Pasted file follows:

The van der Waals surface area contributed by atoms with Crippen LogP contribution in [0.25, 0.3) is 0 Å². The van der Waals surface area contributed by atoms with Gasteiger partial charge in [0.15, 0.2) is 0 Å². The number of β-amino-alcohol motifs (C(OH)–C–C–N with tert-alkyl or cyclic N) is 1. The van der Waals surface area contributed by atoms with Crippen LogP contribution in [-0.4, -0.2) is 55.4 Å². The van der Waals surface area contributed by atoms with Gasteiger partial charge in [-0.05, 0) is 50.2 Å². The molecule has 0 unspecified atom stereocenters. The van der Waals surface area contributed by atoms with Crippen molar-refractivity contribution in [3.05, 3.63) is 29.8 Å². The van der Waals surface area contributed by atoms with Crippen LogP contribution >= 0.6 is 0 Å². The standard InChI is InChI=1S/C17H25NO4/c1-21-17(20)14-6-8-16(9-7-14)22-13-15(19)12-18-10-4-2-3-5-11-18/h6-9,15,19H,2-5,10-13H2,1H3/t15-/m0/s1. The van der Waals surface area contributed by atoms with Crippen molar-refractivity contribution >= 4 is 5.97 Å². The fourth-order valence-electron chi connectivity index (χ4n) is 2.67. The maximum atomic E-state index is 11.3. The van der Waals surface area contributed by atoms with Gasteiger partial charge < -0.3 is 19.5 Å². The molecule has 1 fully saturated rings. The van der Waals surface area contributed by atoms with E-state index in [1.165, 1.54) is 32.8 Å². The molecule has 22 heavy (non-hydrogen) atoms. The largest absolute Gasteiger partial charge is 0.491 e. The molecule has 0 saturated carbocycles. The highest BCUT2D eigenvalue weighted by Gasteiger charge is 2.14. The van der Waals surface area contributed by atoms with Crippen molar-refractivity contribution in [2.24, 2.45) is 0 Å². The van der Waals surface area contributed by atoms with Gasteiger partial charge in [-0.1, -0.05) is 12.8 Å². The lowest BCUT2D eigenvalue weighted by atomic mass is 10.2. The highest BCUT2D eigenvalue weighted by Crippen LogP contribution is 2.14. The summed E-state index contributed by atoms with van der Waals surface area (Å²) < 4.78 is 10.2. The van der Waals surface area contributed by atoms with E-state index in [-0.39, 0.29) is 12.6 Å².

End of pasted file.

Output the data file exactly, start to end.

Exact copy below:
The van der Waals surface area contributed by atoms with Crippen LogP contribution in [0.25, 0.3) is 0 Å². The van der Waals surface area contributed by atoms with Gasteiger partial charge in [0.15, 0.2) is 0 Å². The number of β-amino-alcohol motifs (C(OH)–C–C–N with tert-alkyl or cyclic N) is 1. The van der Waals surface area contributed by atoms with Crippen LogP contribution in [-0.4, -0.2) is 55.4 Å². The van der Waals surface area contributed by atoms with Gasteiger partial charge in [-0.05, 0) is 50.2 Å². The molecule has 0 unspecified atom stereocenters. The van der Waals surface area contributed by atoms with Crippen molar-refractivity contribution in [3.05, 3.63) is 29.8 Å². The van der Waals surface area contributed by atoms with Crippen LogP contribution >= 0.6 is 0 Å². The standard InChI is InChI=1S/C17H25NO4/c1-21-17(20)14-6-8-16(9-7-14)22-13-15(19)12-18-10-4-2-3-5-11-18/h6-9,15,19H,2-5,10-13H2,1H3/t15-/m0/s1. The van der Waals surface area contributed by atoms with Crippen molar-refractivity contribution >= 4 is 5.97 Å². The fourth-order valence-electron chi connectivity index (χ4n) is 2.67. The maximum atomic E-state index is 11.3. The van der Waals surface area contributed by atoms with Gasteiger partial charge < -0.3 is 19.5 Å². The molecule has 1 fully saturated rings. The van der Waals surface area contributed by atoms with E-state index in [1.165, 1.54) is 32.8 Å². The molecule has 22 heavy (non-hydrogen) atoms. The largest absolute Gasteiger partial charge is 0.491 e. The molecule has 0 saturated carbocycles. The highest BCUT2D eigenvalue weighted by Gasteiger charge is 2.14. The van der Waals surface area contributed by atoms with Crippen molar-refractivity contribution in [2.24, 2.45) is 0 Å². The van der Waals surface area contributed by atoms with Gasteiger partial charge in [-0.1, -0.05) is 12.8 Å². The lowest BCUT2D eigenvalue weighted by atomic mass is 10.2. The highest BCUT2D eigenvalue weighted by Crippen LogP contribution is 2.14. The summed E-state index contributed by atoms with van der Waals surface area (Å²) < 4.78 is 10.2. The van der Waals surface area contributed by atoms with E-state index in [-0.39, 0.29) is 12.6 Å².